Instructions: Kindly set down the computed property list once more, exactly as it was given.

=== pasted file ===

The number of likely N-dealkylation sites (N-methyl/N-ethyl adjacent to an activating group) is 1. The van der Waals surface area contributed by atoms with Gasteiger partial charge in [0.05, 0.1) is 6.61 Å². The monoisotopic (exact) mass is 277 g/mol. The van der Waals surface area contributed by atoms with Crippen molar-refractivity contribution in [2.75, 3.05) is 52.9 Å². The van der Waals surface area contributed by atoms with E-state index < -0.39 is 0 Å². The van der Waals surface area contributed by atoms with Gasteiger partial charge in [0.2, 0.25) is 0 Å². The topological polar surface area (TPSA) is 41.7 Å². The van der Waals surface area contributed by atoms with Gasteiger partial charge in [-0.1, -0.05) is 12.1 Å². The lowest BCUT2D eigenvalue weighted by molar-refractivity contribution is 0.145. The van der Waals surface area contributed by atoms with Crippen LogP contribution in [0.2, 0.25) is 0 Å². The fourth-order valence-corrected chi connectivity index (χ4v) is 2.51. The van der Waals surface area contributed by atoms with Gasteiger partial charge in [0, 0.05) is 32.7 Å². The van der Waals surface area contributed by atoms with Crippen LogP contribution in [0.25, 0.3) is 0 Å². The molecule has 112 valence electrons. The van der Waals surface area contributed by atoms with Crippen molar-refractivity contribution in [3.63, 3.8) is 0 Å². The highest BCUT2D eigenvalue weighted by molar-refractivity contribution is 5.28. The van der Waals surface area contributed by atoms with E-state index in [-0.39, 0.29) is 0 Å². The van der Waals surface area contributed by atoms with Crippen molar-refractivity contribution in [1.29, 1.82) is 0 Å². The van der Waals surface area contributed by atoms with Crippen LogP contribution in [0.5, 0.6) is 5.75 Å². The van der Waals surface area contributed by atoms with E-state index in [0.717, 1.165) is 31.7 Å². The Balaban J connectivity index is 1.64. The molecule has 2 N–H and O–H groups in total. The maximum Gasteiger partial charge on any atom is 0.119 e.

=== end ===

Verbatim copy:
The number of likely N-dealkylation sites (N-methyl/N-ethyl adjacent to an activating group) is 1. The van der Waals surface area contributed by atoms with Gasteiger partial charge in [0.05, 0.1) is 6.61 Å². The monoisotopic (exact) mass is 277 g/mol. The van der Waals surface area contributed by atoms with Crippen molar-refractivity contribution in [2.75, 3.05) is 52.9 Å². The van der Waals surface area contributed by atoms with E-state index < -0.39 is 0 Å². The van der Waals surface area contributed by atoms with Gasteiger partial charge in [0.2, 0.25) is 0 Å². The topological polar surface area (TPSA) is 41.7 Å². The van der Waals surface area contributed by atoms with Gasteiger partial charge in [-0.1, -0.05) is 12.1 Å². The lowest BCUT2D eigenvalue weighted by molar-refractivity contribution is 0.145. The van der Waals surface area contributed by atoms with Crippen LogP contribution in [0.2, 0.25) is 0 Å². The fourth-order valence-corrected chi connectivity index (χ4v) is 2.51. The van der Waals surface area contributed by atoms with Gasteiger partial charge in [0, 0.05) is 32.7 Å². The van der Waals surface area contributed by atoms with Crippen LogP contribution in [0.25, 0.3) is 0 Å². The molecule has 112 valence electrons. The van der Waals surface area contributed by atoms with Crippen molar-refractivity contribution in [3.63, 3.8) is 0 Å². The highest BCUT2D eigenvalue weighted by molar-refractivity contribution is 5.28. The van der Waals surface area contributed by atoms with E-state index in [-0.39, 0.29) is 0 Å². The van der Waals surface area contributed by atoms with Crippen molar-refractivity contribution in [1.29, 1.82) is 0 Å². The van der Waals surface area contributed by atoms with Crippen LogP contribution in [0.5, 0.6) is 5.75 Å². The van der Waals surface area contributed by atoms with E-state index in [0.717, 1.165) is 31.7 Å². The Balaban J connectivity index is 1.64. The molecule has 2 N–H and O–H groups in total. The maximum Gasteiger partial charge on any atom is 0.119 e.